glunix -  introduction to the set of GLUnix programs


All programs discussed in this overview page are located in the directory /usr/now/bin. They all link with the dynamic library in /usr/now/lib.


This section briefly describes, in alphabetical order, the GLUnix commands currently available to the end user:
  glubatch  A batch job submission system for submitting and querying non-interactive, low-priority jobs.
  gluenv  Display GLUnix-related environment variables.
  glukill  Send signals to jobs running under GLUnix.
  glumake  A parallel version of gmake. This program will save you lots of time if you are doing program development.
  glupart  A tool for managing the partitioning a naming of a GLUnix cluster. See the PARTITIONING section below for a description of GLUnix partitioning.
  glups  Query the jobs currently running under GLUnix.
  gluptime  Find out how long GLUnix has been running and how many jobs it has executed.
  glurun  Run sequential and parallel jobs under GLUnix.
  glush  A modified tcsh shell which automatically executes (most) command line programs on remote nodes via GLUnix.
  glustat  Query how many machines are in the GLUnix cluster, how many are considered available to remote jobs, and the current load on each machine.

There are a few programs which are meant for use only by a GLUnix developer or the system administrator. They are not safe for use by end users:
  gluadmin  An interface so some of the administrative aspects of the GLUnix library (see Glib(3) interface.
  gludebug  Dynamically query and set the debug levels of various GLUnix modules.
  gluperf  Dynamically query and set the performance monitoring facilities of GLUnix.
  run_glunix  Starts, stops, and restarts GLUnix clusters.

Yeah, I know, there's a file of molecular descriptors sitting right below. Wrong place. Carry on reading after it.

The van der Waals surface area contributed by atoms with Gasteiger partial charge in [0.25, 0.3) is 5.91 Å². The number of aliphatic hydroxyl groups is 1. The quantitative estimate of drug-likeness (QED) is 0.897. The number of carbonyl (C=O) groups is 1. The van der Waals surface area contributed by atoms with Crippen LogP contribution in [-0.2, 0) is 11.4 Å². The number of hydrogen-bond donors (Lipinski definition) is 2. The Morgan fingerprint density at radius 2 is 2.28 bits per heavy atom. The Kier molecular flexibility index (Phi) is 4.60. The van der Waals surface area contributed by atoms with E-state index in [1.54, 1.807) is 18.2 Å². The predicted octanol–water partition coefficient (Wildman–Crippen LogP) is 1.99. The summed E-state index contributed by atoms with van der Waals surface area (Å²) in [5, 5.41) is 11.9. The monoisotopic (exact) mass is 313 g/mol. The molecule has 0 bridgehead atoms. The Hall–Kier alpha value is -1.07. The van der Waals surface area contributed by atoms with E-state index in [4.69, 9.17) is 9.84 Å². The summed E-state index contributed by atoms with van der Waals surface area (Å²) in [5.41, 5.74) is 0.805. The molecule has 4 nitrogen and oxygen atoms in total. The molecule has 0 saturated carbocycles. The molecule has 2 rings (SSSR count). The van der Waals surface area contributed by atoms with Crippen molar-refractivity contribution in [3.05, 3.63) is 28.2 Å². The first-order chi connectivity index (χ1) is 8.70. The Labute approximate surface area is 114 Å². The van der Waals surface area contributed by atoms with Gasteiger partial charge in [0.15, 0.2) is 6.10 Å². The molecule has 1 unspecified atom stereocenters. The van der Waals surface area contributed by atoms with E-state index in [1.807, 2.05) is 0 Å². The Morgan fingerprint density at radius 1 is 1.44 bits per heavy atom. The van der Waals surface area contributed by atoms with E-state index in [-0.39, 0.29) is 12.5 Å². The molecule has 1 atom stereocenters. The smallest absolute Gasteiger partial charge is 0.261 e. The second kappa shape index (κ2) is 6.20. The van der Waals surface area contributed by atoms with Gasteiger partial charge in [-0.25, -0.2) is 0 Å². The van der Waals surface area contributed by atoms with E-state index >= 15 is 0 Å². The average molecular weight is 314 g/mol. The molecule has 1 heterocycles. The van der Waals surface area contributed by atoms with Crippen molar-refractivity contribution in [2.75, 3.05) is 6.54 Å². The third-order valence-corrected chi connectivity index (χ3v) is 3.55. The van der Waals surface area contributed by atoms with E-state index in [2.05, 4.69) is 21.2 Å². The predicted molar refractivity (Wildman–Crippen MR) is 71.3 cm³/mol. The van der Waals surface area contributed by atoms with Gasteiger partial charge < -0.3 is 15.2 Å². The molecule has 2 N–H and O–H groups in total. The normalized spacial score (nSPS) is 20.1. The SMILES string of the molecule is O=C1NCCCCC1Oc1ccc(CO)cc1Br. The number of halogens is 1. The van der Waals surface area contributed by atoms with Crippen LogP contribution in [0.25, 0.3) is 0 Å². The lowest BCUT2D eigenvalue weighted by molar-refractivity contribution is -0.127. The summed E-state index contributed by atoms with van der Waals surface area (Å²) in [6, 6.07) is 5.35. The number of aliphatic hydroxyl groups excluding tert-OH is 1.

A partition in GLUnix does not entail physically separate groups of nodes as the term does when used in the MPP world. Rather, in GLUnix, a partition is simply a set of nodes that the user has chosen to use. It is possible under certain conditions to reserve a set of machines as well.

A partition description is really a type of equation where the basic terms are either machine names or aliases. A machine name is simply the hostname of a given machine. Aliases are names created by end users and attached to a set of machines. For instance, a given machine may have a machine name

and may have attached to it the aliases
dawn, production, smp, desktop
. Each term in a partition description may be either a machine name, an alias, or a range of machine names, for instance
indicates the set of machines
dawn1, dawn2, ..., dawn9, dawn10

The operations that are permitted in a partition descriptions are set union (+), set intersection (^), set difference (-), and paren groupings (( and )).

Some examples of partition descriptions are:
  dawn0..dawn10-smp  The set of machines
which are not associated with the alias
  dawn-desktop  All machines with the alias
, but without the alias
  dawn^(smp-desktop)+dawn5  All machines which have the alias
and also are non-desktop SMPs, plus

Any user can create an alias using the glupart program. Aliases have access control lists indicating who can assign them to a machine, or remove them from a machine.

For most GLUnix commands, the partition can be selected by setting the

environment variable to the partition description desired. This value is read by all GLUnix programs at the time of initialization of the GLUnix library (see Glib_Intialize(3) for more information).


gluadmin(1), glubatch(1), gludebug(1), gluenv(1), glukill(1), glumake(1), glupart(1), glups(1), gluptime(1), gluperf(1), glurun(1), glush(1), glustat(1)


See the individual man pages for known bugs of each program.

Should any other bugs be found, please report to


GLUnix and the GLUnix library were designed and written by:
  Douglas Ghormley (,
  David Petrou (,
  Amin Vahdat (
  Keith Vetter (




This man page was automatically generated by MHTML-2-HTML on Sun Feb 21 10:27:35 PST 1999.
Copyright (c) 1996 Douglas Ghormley.